What should I learn next?
If I only got a dollar every time I heard that question. A question commonly asked by students/learners after they've finished learning the foundations of a topic and want to look to specialize. Other questions I heard along the same line include:
What do I need to learn to get into company x?
What tools should I learn to maximize my job potential?
A simple answer would be that throughout your path in learning the foundations, you might have found a path that attracted you a lot in a certain field. You can focus on that field and keep exploring and expanding in that direction because nothing beats passion. This does not happen ever so often though. Most learners, still want to explore more and see if there is something more specific within different core areas. Also, typically the idea is that a learner is comfortable with all areas but looking to maximize the potential for jobs.
To advance your career in almost any tech area, you most likely would need to specialize in a field. Ideally, you would jump on a new trend that demand for is going to increase quickly. That way you can hone your skills to set yourself apart from many of the applicants. You become like this rare gem that all companies want to hire.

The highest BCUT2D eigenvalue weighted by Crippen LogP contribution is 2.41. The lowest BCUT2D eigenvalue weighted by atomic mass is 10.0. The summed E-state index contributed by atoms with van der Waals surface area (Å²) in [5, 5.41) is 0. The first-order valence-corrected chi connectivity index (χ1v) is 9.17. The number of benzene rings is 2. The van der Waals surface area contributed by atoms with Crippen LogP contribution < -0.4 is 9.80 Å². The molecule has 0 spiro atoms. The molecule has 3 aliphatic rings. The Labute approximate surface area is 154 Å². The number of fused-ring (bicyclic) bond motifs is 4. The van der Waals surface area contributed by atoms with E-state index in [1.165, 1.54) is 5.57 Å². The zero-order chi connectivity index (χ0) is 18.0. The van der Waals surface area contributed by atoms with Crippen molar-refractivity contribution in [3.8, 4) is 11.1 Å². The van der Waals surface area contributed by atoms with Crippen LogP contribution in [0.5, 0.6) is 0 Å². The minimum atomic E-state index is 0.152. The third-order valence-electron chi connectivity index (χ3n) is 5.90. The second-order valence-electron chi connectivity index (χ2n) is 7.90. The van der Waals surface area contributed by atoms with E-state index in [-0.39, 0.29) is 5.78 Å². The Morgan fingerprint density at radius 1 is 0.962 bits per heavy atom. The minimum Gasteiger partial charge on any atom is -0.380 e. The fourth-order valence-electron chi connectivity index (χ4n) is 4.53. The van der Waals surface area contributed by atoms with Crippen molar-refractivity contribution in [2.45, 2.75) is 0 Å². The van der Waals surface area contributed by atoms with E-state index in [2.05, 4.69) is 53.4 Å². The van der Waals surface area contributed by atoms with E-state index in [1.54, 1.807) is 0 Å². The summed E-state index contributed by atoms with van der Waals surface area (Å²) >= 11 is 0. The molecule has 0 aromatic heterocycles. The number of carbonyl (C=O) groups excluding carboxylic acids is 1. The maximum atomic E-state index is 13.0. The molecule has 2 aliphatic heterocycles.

Well, if there were only a way to figure out what those trends might be? Here I share one approach that I found particularly useful myself.
I personally am a Computer Engineer and have been involved in the field of Embedded Systems for most of my career. I remember finding myself in a similar debacle at times trying to figure out the same thing. For me, there was a time I happened to be doing a Ph.D. and looking at how I could map my research to the industry. I also remember that at the time I was heavily invested in reading tech blogs and following the latest tech news. Especially during periods when companies were (and still are) really secretive about what product they are working on next.
What used to baffle me is how media outlets managed to figure out or guess what top companies (particularly trendsetters) were working on next. One part was more or less obvious, which was looking at patent filings. Though that was more of a hit-and-miss type of approach because not all patents become products. The other part is what sort of surprised me because it was something that was always in front of me but never occurred to me to look at that way. It was job boards.
I remember reading somewhere that media outlets would often scan job boards and figure from hiring trends what companies were working on next. It made me think, why wouldn't I do the same to find a trending topic? This also means that a job seeker can do the same by extracting from the job requirements, the main skills needed and then focusing their learning efforts on that area.
The interesting thing also is that the embedded systems field is sort of a trickle-down type from an industry perspective. This means that when big companies jump into a certain area/product, they rely on a whole chain of suppliers to help them create the product. This means that the same specializations will propagate over to other companies as well over time.